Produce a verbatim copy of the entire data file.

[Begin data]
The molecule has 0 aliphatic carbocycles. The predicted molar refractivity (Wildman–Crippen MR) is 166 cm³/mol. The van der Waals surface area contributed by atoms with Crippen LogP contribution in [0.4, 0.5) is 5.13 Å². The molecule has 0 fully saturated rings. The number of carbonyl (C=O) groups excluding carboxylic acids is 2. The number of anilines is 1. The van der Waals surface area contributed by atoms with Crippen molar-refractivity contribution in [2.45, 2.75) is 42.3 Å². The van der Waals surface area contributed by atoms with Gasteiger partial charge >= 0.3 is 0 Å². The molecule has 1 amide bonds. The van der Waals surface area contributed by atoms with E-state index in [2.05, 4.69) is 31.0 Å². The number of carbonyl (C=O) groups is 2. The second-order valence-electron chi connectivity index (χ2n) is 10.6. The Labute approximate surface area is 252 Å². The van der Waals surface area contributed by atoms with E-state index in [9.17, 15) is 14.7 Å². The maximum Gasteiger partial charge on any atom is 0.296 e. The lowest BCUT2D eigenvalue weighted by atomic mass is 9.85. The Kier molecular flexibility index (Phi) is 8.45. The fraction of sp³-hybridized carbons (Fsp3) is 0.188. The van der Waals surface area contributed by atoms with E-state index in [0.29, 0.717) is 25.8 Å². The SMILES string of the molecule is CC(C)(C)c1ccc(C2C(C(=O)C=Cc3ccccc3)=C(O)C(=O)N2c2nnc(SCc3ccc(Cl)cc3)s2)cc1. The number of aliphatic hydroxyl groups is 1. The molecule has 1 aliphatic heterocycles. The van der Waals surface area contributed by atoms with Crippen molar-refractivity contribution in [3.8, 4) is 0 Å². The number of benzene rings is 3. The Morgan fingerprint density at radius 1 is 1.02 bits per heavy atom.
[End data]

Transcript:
The molecule has 0 aliphatic carbocycles. The predicted molar refractivity (Wildman–Crippen MR) is 166 cm³/mol. The van der Waals surface area contributed by atoms with Crippen LogP contribution in [0.4, 0.5) is 5.13 Å². The molecule has 0 fully saturated rings. The number of carbonyl (C=O) groups excluding carboxylic acids is 2. The number of anilines is 1. The van der Waals surface area contributed by atoms with Crippen molar-refractivity contribution in [2.45, 2.75) is 42.3 Å². The van der Waals surface area contributed by atoms with Gasteiger partial charge >= 0.3 is 0 Å². The molecule has 1 amide bonds. The van der Waals surface area contributed by atoms with E-state index in [2.05, 4.69) is 31.0 Å². The number of carbonyl (C=O) groups is 2. The second-order valence-electron chi connectivity index (χ2n) is 10.6. The Labute approximate surface area is 252 Å². The van der Waals surface area contributed by atoms with E-state index in [9.17, 15) is 14.7 Å². The maximum Gasteiger partial charge on any atom is 0.296 e. The lowest BCUT2D eigenvalue weighted by atomic mass is 9.85. The Kier molecular flexibility index (Phi) is 8.45. The fraction of sp³-hybridized carbons (Fsp3) is 0.188. The van der Waals surface area contributed by atoms with E-state index in [0.29, 0.717) is 25.8 Å². The SMILES string of the molecule is CC(C)(C)c1ccc(C2C(C(=O)C=Cc3ccccc3)=C(O)C(=O)N2c2nnc(SCc3ccc(Cl)cc3)s2)cc1. The number of aliphatic hydroxyl groups is 1. The molecule has 1 aliphatic heterocycles. The van der Waals surface area contributed by atoms with Crippen molar-refractivity contribution in [3.8, 4) is 0 Å². The number of benzene rings is 3. The Morgan fingerprint density at radius 1 is 1.02 bits per heavy atom.